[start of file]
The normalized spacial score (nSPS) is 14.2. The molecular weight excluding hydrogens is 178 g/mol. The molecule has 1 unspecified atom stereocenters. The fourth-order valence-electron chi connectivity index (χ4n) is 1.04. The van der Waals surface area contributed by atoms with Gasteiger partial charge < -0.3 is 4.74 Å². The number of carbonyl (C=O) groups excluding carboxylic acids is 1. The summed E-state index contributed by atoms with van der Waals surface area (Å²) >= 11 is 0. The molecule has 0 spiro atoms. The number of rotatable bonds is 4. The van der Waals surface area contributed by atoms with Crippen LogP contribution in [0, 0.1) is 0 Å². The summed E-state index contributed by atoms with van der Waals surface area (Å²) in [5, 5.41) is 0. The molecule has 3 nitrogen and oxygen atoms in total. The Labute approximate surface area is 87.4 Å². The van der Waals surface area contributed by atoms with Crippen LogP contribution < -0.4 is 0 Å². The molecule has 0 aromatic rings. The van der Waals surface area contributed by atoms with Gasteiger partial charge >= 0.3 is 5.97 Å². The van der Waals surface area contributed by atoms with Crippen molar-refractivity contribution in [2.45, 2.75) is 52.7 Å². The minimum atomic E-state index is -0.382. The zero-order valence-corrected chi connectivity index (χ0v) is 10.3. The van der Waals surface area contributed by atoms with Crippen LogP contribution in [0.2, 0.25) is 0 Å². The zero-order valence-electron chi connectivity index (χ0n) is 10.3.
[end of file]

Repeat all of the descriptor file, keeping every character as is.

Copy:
The normalized spacial score (nSPS) is 14.2. The molecular weight excluding hydrogens is 178 g/mol. The molecule has 1 unspecified atom stereocenters. The fourth-order valence-electron chi connectivity index (χ4n) is 1.04. The van der Waals surface area contributed by atoms with Gasteiger partial charge < -0.3 is 4.74 Å². The number of carbonyl (C=O) groups excluding carboxylic acids is 1. The summed E-state index contributed by atoms with van der Waals surface area (Å²) >= 11 is 0. The molecule has 0 spiro atoms. The number of rotatable bonds is 4. The van der Waals surface area contributed by atoms with Crippen LogP contribution in [0, 0.1) is 0 Å². The summed E-state index contributed by atoms with van der Waals surface area (Å²) in [5, 5.41) is 0. The molecule has 3 nitrogen and oxygen atoms in total. The Labute approximate surface area is 87.4 Å². The van der Waals surface area contributed by atoms with Crippen LogP contribution < -0.4 is 0 Å². The molecule has 0 aromatic rings. The van der Waals surface area contributed by atoms with Gasteiger partial charge >= 0.3 is 5.97 Å². The van der Waals surface area contributed by atoms with Crippen molar-refractivity contribution in [2.45, 2.75) is 52.7 Å². The minimum atomic E-state index is -0.382. The zero-order valence-corrected chi connectivity index (χ0v) is 10.3. The van der Waals surface area contributed by atoms with Crippen LogP contribution in [0.2, 0.25) is 0 Å². The zero-order valence-electron chi connectivity index (χ0n) is 10.3.